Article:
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May 22, 2009

Are Facebook photos forever? The site responds

Posted: 09:45 AM ET

Here's an update to yesterday's post about photos on social networks and blogs living online after you delete them. [For background: Cambridge did a study that found photos don't go away 30 days after you delete them from several sites, including Facebook, MySpace, hi5 and Bebo.]

I got a response from Facebook last night. Here it is, as e-mailed to CNN:

As stated in the Statement of Rights and Responsibilities, the governing document for the site, “when you delete IP content, it is deleted in a manner similar to emptying the recycle bin on a computer. However, you understand that removed content may persist in backup copies for a reasonable period of time (but will not be available to others).“  We are working with our content delivery network (CDN) partner to significantly reduce the amount of time that backup copies persist.

What about the report (the CDN issue)?

It is possible that someone who previously had access to a photo and saved the direct URL from our content delivery network partner (this is different from the Facebook URL) could still access that photo.  We are working with our content delivery network (CDN) partner to significantly reduce the amount of time that these backup copies persist.

Thanks to those of you who responded to the post with comments. Several of you expressed concerns that photos might live online after you'd like them to be gone. Others said this is common sense by now: everyone should know not to post something on the Internet unless they would like it to live forever.

Here are a few of my favorite responses:

A user named "El Common Sense" wrote: "People don’t think about what they post online and one of these days, it will come up and bite them in the butt. I’m amazed at just how much personal info is shared and then people are afraid of ID theft, terrorists and whatever else?"

Nigel wrote that he'd noticed this problem on Facebook: "I was surprised to hear someone report seeing a posted photograph on Facebook a week or more after I had deleted it."

Jon raised another issue: What if someone else posts a photo of you?

Then there is the problem of OTHER people posting pictures of you online. There’s little you can do about those aside from removing the tag on Facebook or telling the poster to cease and desist. Easy blackmail, anyone?

On that point, here's a post from New York Times that explains how you can keep people from being able to search for photos of you on Facebook. The writer says you can't prevent people from tagging you in photos, though. Do you all think that feature should be added to the site?

[UPDATE at 3:18 p.m. ET: Smart point on untagging, from Noelle in the comments: "A note on the NY Times article. While Facebook does allow anyone to tag you in photos, you can remove the tag, and it can’t be re-tagged after you’ve removed it. Plus, all photos in which you’re tagged show up under your photos, so you can find them easily."]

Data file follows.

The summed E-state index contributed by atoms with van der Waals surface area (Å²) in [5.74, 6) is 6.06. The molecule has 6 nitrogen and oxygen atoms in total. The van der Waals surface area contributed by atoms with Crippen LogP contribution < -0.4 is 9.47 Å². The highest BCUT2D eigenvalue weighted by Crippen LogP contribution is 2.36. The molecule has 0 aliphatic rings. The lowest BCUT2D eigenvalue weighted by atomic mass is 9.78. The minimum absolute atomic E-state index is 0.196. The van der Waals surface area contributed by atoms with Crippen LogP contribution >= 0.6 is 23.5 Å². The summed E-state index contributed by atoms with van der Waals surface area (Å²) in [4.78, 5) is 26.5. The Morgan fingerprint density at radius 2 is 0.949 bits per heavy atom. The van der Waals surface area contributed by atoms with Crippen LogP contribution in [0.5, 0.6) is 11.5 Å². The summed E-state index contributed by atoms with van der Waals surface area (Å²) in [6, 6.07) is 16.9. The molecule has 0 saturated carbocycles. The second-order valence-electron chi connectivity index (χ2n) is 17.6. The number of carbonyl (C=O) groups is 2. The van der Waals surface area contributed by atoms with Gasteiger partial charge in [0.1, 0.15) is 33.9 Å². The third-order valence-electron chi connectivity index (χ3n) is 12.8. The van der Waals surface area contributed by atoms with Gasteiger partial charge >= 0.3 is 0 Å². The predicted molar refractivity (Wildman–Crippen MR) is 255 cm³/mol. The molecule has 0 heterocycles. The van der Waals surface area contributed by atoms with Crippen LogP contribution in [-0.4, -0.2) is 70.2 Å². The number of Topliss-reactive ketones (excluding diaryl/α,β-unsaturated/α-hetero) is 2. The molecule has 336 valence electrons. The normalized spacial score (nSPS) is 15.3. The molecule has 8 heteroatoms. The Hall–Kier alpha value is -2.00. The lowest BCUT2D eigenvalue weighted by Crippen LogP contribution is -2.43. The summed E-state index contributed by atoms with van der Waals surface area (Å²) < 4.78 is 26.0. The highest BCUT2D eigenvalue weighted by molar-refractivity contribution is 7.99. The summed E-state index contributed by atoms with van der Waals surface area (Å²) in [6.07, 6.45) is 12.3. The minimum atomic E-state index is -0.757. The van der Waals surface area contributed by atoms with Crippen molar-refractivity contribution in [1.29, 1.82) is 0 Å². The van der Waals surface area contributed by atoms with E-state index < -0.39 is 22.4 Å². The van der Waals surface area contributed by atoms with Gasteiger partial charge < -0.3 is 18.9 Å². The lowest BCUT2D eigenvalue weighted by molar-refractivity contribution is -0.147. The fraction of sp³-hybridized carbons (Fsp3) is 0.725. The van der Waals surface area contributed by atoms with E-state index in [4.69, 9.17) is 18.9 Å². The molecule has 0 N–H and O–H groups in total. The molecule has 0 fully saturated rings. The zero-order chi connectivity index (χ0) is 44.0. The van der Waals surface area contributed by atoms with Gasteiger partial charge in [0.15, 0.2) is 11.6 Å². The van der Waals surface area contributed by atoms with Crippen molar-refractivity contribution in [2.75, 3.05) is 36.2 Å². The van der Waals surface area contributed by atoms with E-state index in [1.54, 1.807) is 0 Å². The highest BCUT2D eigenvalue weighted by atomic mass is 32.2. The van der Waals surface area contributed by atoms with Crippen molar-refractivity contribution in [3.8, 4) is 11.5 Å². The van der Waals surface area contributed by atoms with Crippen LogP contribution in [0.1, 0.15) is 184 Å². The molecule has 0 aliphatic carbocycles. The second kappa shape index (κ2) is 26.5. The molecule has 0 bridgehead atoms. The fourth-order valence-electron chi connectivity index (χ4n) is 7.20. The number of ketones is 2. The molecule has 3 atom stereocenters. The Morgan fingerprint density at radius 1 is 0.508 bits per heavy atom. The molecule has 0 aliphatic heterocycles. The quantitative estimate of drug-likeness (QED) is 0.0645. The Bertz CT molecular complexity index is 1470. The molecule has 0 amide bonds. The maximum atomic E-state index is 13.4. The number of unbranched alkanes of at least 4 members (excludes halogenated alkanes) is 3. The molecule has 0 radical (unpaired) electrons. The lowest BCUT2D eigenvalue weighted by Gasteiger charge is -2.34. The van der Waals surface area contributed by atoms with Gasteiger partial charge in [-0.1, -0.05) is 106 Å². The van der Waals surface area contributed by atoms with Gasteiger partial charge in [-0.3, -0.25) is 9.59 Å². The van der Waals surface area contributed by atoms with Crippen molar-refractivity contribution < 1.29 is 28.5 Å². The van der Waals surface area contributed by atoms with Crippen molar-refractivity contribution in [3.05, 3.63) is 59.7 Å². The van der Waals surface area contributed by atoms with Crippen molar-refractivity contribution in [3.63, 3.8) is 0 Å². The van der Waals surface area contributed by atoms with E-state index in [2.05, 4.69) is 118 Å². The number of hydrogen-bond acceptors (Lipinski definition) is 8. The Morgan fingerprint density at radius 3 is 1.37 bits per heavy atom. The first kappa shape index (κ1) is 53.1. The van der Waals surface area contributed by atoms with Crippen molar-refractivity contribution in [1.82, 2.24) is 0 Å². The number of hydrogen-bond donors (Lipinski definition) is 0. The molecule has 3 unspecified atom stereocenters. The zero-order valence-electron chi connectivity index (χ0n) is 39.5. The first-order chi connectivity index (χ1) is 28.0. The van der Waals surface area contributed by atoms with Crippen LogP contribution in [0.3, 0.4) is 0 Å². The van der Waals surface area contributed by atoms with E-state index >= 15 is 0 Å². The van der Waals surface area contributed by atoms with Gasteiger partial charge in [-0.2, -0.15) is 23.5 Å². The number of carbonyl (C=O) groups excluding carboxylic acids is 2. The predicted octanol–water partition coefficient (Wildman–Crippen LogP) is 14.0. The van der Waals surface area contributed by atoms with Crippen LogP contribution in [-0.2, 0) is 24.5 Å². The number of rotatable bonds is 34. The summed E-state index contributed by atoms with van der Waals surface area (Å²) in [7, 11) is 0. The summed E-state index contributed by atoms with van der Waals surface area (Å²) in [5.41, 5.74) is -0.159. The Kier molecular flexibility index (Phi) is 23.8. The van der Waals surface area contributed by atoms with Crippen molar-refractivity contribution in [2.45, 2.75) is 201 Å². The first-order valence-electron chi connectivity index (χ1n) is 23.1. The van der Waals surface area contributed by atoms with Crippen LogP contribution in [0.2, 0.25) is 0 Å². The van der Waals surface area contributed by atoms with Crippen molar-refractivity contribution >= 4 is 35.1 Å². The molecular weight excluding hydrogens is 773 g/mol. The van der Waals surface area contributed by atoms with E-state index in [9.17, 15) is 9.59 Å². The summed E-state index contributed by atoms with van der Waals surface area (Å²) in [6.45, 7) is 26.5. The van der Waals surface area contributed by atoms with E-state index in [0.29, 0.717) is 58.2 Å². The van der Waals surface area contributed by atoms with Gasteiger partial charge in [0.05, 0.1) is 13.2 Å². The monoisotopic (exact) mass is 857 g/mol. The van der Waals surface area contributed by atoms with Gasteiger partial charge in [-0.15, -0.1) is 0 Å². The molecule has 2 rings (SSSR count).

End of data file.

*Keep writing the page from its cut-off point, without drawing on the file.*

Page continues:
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Filed under: Facebook • social-networking sites


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Steven   May 22nd, 2009 11:26 am ET

My wife deleted her Facebook account over 6 months ago and to this day, nothing has been removed from their site. She has sent several emails to the company insisting that her pictures be removed but Facebook will not comply. What exactly is a reasonable amount of time in the halls of Facebook? It appears from the outside that Facebook is more concerned with boasting about how many members they have than following their Rights and Responsibilities Statement. If you subtract the users who have deleted accounts you would see their market share drop significantly.


Cat   May 22nd, 2009 11:51 am ET

In Social Media, its all a numbers game. The more users they have the better it looks for them. If you want your Facebook account deleted, all you have to do is SPAM. They will remove your account immediately, including pictures, content, links, etc.


Jackie   May 22nd, 2009 12:17 pm ET

This is precisely why I refuse to join any social networking sites. I stayed in touch with everyone I wanted to from the past and have no desire to be posting photos or searching for people on the web. The problem is that people jump on the bandwagon and don't think about the consequences.


Mike Graziano   May 22nd, 2009 12:43 pm ET

Thats nothing, with Youtube, if you bookmark a video on your iphone, even if it is removed later due to its content.. clicking the link will still bring up the video in full length.
Course now I ruined it ... :)


Leslie   May 22nd, 2009 12:45 pm ET

Wow – Steven, thanks for that info! I have thought about deleting my Facebook account since this whole security/privacy thing made big news in the last few months. I am appalled that this is Facebook's idea of following their own policies. I agree - I think they are hell-bent on increasing their official membership numbers. Are they using the still-undeleted accounts to pad those numbers for their advertisers?


Duane in Fremont   May 22nd, 2009 1:32 pm ET

Facebook (and others) should do a better job of removing deleted photos and canceled accounts. However, this is also user error – people who post scandalous, questionable, or risque photos of themselves on any site – they should know better and are asking for trouble down the line. Stop trying to be "cool" with your friends and don't post any photo you wouldn't want your mom or boss at work to see.


james   May 22nd, 2009 1:57 pm ET

myspace does the same thing as far as not deleting a profile completely, even after multiple requests.
the way i see it, don't post anything you're not 100% sure you want others to see. it's a known fact that things are not deleted completely, whether it's from website or even your home email. it's out there somewhere for possibly a long period. but then, it's likely no one will care enough to try to find the stuff either. be responsible is all!


Brian   May 22nd, 2009 2:38 pm ET